qButor has said that all his art is political, and given his comprehensive sense of the word, the collaborations considered here exemplify his statement. Some demonstrate his love of unspoiled nature and of all animals, even insects. His concern for humans - the oppressed, the dispossessed, the persecuted - is a constant: from discrimination against native and Afro-Americans in the U.S. to the self-aggrandizing conquests of Alexander the Great, the texts uncover and display the range and diversity of man's inhumanity to man. Such a purpose requires for achievement rhetorical art, and these collaborations in varying degrees reveal two primary devices: harmony and humor.q qThe text is complemented by seventy-four black and white illustrations.q--BOOK JACKET.Even the foreign words included, English instead of Spanish in this stanza, contain hard sounds, the [k] of rock and roll and [g] of ... Then, the portrayal of the clumping crowds, accustomed to soccer matches or rock concerts, who are perfectly happy to ... as where roses bloom in the World War I song, and Flanders will always be where the poppies of the poem grow. ... avant dejouer a la belote ( 111-12)153 Three aquot;Pages of the Universal Atlasaquot; contributed to this fourth and final stanza.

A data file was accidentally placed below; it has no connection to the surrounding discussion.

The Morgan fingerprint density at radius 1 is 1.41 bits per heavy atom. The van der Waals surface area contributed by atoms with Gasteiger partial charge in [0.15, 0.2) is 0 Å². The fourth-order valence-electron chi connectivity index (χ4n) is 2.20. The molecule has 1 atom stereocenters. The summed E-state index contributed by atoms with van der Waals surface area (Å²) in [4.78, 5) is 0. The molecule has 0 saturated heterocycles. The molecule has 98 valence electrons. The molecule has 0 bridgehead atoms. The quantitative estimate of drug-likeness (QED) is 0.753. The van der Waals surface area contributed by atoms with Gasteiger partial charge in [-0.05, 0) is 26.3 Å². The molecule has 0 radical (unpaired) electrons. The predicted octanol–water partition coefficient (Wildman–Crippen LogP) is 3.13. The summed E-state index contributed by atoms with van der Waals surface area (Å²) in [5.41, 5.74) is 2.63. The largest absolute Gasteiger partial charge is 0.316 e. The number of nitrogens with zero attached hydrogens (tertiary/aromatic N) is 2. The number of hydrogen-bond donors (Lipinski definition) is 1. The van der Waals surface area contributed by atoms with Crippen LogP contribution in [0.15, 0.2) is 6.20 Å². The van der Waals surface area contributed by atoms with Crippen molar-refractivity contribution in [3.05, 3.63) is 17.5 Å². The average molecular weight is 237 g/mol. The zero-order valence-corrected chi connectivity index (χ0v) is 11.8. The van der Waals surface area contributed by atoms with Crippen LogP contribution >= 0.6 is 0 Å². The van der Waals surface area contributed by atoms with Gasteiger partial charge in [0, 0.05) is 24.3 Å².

|Title||:||Prisms and Rainbows|
|Author||:||Elinor S. Miller, Michel Butor, Jacques Monory, Jiří Kolář, Pierre Alechinsky|
|Publisher||:||Fairleigh Dickinson Univ Press - 2003|